Bexar’s Eye: GOOD Goods Settles Into New Digs on Austin Highway

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Bonnie Arbittier / Rivard Report

GOOD Goods owner D'Ette Cole stands in her boutique on Austin Highway. The shop got its start in the Dignowity Hill area.

It was the bold, white lettering and salmon-colored doors on the black building that first caught Juliana Huff’s eye as she drove by. It was the credenza in the window and other taunting wares that led her to pull over and check out GOOD Goods, Huff said.

“You just got a great, curated eye going on here,” Huff told GOOD Goods owner D’Ette Cole. “You’ve got an eclectic mix.”

The shop is filled with midcentury modern furniture, pillows, candles, jewelry, rugs, and oddities from all over the world – from vintage sign letters and iron wheels on the wall to laboratory beakers holding bracelets. Almost all of the art is from local artists. Pingpong paddles and hairbrushes are used to hold rings for sale.

Cole re-opened GOOD Goods, which sells vintage and new home decor, at its new location at 1055 Austin Highway on Sept. 29. It was previously located in the near Eastside neighborhood of Dignowity Hill.

The new space gives Cole more square footage for the shop, a more private studio and office space for her interior design business, and plenty of storage for both, she said.

The new location also comes with a lot more foot and car traffic compared with Nolan Street in Dignowity Hill, where she opened GOOD Goods in 2015. She had moved into an apartment at the back of the space in 2012 and previously used the shop as storage for her design company.

“I would see people pushing baby carriages and biking, so I starting thinking, ‘You know, there is some foot traffic here. So I’ll give it a try,'” she said. As younger, more affluent families move into the historically neglected neighborhood, other shops have cropped up in the near East Side.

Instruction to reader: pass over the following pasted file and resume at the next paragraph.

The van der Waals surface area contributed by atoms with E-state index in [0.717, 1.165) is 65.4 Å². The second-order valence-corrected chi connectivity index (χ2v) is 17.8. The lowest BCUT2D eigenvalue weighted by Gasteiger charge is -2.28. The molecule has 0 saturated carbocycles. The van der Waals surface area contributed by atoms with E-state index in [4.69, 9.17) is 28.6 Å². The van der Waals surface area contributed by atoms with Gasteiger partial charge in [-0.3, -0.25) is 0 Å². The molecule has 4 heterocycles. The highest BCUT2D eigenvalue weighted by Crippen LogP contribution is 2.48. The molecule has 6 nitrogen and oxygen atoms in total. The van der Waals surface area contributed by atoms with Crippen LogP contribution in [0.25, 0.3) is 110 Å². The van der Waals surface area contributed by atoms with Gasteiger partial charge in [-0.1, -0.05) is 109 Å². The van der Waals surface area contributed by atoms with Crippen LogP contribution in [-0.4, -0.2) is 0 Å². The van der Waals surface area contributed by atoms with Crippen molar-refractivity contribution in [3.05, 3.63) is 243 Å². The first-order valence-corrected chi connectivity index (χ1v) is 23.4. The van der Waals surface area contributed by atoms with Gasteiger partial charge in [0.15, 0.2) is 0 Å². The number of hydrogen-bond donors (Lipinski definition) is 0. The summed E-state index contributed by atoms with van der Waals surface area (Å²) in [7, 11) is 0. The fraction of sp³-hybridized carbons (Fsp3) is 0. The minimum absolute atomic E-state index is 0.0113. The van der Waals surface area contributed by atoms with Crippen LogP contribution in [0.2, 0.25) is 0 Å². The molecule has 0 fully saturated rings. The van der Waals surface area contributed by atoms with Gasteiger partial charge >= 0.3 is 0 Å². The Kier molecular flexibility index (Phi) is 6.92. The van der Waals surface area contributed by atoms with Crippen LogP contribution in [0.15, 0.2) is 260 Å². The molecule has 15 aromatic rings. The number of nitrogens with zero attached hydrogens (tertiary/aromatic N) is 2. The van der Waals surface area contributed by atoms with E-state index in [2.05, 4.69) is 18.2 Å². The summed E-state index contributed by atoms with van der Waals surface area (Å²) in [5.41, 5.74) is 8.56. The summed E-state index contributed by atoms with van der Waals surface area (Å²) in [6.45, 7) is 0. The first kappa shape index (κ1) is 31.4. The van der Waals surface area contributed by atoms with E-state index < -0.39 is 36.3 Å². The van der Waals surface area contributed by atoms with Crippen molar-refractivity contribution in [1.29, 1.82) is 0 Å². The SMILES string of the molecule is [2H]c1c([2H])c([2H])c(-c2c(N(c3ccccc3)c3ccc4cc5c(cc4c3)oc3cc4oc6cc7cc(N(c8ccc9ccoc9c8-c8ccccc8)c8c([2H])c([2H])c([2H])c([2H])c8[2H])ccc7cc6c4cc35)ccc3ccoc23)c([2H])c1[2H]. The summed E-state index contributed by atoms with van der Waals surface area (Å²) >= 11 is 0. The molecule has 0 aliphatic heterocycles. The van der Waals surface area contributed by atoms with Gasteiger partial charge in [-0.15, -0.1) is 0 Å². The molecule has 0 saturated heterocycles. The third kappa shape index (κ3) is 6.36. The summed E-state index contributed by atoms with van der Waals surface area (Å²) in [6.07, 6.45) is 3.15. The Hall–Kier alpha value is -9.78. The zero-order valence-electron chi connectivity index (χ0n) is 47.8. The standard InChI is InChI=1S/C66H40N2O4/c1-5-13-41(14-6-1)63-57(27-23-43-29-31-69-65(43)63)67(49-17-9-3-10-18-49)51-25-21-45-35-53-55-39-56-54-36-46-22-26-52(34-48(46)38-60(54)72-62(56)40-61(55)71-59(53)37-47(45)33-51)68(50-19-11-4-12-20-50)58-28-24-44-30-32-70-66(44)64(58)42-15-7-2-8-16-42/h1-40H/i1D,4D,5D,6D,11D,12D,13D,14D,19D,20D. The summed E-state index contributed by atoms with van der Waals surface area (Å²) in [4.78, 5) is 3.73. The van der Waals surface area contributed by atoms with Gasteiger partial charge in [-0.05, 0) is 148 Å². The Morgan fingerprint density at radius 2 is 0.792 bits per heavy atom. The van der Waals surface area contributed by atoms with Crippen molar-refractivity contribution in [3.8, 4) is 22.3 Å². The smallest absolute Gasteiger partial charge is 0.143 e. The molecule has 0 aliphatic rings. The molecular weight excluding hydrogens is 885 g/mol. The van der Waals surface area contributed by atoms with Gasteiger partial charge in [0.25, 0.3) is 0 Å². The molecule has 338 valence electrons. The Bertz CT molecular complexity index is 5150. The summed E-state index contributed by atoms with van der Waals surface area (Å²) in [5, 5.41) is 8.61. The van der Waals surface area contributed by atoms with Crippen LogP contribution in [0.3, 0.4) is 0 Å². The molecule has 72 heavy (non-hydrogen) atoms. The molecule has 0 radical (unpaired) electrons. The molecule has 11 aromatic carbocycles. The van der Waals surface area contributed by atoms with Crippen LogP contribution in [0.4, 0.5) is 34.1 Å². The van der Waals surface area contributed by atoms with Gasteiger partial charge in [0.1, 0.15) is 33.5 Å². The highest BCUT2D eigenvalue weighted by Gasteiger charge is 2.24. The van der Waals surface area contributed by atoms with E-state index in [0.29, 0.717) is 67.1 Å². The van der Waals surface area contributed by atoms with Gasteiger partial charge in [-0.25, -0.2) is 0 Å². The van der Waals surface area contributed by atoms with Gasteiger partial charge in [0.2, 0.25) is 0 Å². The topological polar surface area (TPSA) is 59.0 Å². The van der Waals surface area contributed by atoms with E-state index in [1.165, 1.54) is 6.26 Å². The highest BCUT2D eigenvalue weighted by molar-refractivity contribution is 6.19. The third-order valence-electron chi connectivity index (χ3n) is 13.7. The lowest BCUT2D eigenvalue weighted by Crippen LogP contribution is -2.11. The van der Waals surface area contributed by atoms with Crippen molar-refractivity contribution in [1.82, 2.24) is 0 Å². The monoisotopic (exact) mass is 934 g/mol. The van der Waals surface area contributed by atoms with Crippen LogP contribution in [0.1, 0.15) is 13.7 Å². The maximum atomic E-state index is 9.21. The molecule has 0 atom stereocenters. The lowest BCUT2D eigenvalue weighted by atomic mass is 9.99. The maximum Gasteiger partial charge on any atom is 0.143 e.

“I loved being in Dignowity Hill,” she said. “It had been my home for several years. That was a hard choice. But when I was shown this building [on Austin Highway], the first time I walked through it … it just felt right.”

In the new location in Terrell Heights she gets enough business to be open every day of the week from 11 a.m. to 6 p.m.

The building was built in 1946 by the Atkins family who operated the What Not Shop there for decades. The family closed the shop and leased the building out to ACE Furniture Refinishers for some 40 years. The Atkins family still owns the building. 

“Eclectic” is the same word Cole used to describe GOOD Goods’ aesthetic. It blends midcentury modern and old world, with styles from around the world. There’s a stack of old photographs next to velvet pillows from Turkey next to block print textiles from India. A man from Peru who lives in San Antonio frequently comes back with merchandise from his home country.

“I want it to feel like it’s curated and has a sophisticated edge but it’s not at all off-putting or fancy,” she said.

The retail business is always a challenge, she said, and the interior decorating industry is often closely tied to the economy – and how much extra spending clients can do.

And with the rise of online shopping platforms such as Amazon.com, some brick and mortar stores have seen a decrease in overall revenue. “People can buy a vase or whatever from their phone right after they have breakfast in the morning,” she said.

“But there’s something that people appreciate about the tangible, the tactile nature of spaces and places that you just can’t get online,” she said. “I’m busy.”

Bonnie Arbittier / Rivard Report

A cactus for sale is a living knickknack.

In a store like hers, people can find things they didn’t know they were looking for, she added. Some of the vintage designer furniture can set you back hundreds of dollars, but GOOD Goods also sells imported clothing for reasonable prices and knickknacks that make for unique gifts.

“There’s a little bit of a hunt and discovery,” she said.

After purchasing one of the store’s signature scent candles, Huff promised to return to GOOD Goods to hunt for more. 

“Your space kind of inspires people to think differently,” she said.

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